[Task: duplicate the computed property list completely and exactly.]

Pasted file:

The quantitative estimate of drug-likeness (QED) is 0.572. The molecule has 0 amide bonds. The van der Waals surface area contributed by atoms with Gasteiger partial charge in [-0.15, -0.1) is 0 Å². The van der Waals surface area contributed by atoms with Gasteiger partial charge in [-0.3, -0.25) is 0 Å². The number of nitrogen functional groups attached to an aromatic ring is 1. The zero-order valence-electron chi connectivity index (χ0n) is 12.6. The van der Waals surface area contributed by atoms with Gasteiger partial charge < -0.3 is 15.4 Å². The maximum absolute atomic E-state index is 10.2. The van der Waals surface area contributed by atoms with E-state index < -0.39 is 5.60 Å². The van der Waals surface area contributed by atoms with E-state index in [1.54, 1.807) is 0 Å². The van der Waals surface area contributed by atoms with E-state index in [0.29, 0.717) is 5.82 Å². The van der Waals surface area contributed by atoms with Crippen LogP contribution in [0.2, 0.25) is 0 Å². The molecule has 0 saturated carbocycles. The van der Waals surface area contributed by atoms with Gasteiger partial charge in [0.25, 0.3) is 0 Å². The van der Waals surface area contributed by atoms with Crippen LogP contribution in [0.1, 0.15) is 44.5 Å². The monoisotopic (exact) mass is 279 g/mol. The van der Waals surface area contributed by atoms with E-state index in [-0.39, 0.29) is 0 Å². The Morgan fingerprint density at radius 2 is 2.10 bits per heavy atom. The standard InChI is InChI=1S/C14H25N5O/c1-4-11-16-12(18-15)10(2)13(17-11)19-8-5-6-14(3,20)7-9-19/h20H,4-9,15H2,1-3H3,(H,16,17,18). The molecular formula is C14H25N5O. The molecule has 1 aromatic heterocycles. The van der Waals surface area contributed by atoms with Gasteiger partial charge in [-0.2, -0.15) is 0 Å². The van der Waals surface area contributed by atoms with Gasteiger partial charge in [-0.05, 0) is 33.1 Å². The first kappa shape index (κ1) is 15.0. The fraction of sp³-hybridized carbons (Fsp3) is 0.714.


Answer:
The quantitative estimate of drug-likeness (QED) is 0.572. The molecule has 0 amide bonds. The van der Waals surface area contributed by atoms with Gasteiger partial charge in [-0.15, -0.1) is 0 Å². The van der Waals surface area contributed by atoms with Gasteiger partial charge in [-0.3, -0.25) is 0 Å². The number of nitrogen functional groups attached to an aromatic ring is 1. The zero-order valence-electron chi connectivity index (χ0n) is 12.6. The van der Waals surface area contributed by atoms with Gasteiger partial charge < -0.3 is 15.4 Å². The maximum absolute atomic E-state index is 10.2. The van der Waals surface area contributed by atoms with E-state index < -0.39 is 5.60 Å². The van der Waals surface area contributed by atoms with E-state index in [1.54, 1.807) is 0 Å². The van der Waals surface area contributed by atoms with E-state index in [0.29, 0.717) is 5.82 Å². The van der Waals surface area contributed by atoms with Crippen LogP contribution in [0.2, 0.25) is 0 Å². The molecule has 0 saturated carbocycles. The van der Waals surface area contributed by atoms with Gasteiger partial charge in [0.25, 0.3) is 0 Å². The van der Waals surface area contributed by atoms with Crippen LogP contribution in [0.1, 0.15) is 44.5 Å². The monoisotopic (exact) mass is 279 g/mol. The van der Waals surface area contributed by atoms with E-state index in [-0.39, 0.29) is 0 Å². The Morgan fingerprint density at radius 2 is 2.10 bits per heavy atom. The standard InChI is InChI=1S/C14H25N5O/c1-4-11-16-12(18-15)10(2)13(17-11)19-8-5-6-14(3,20)7-9-19/h20H,4-9,15H2,1-3H3,(H,16,17,18). The molecular formula is C14H25N5O. The molecule has 1 aromatic heterocycles. The van der Waals surface area contributed by atoms with Gasteiger partial charge in [-0.2, -0.15) is 0 Å². The van der Waals surface area contributed by atoms with Gasteiger partial charge in [-0.05, 0) is 33.1 Å². The first kappa shape index (κ1) is 15.0. The fraction of sp³-hybridized carbons (Fsp3) is 0.714.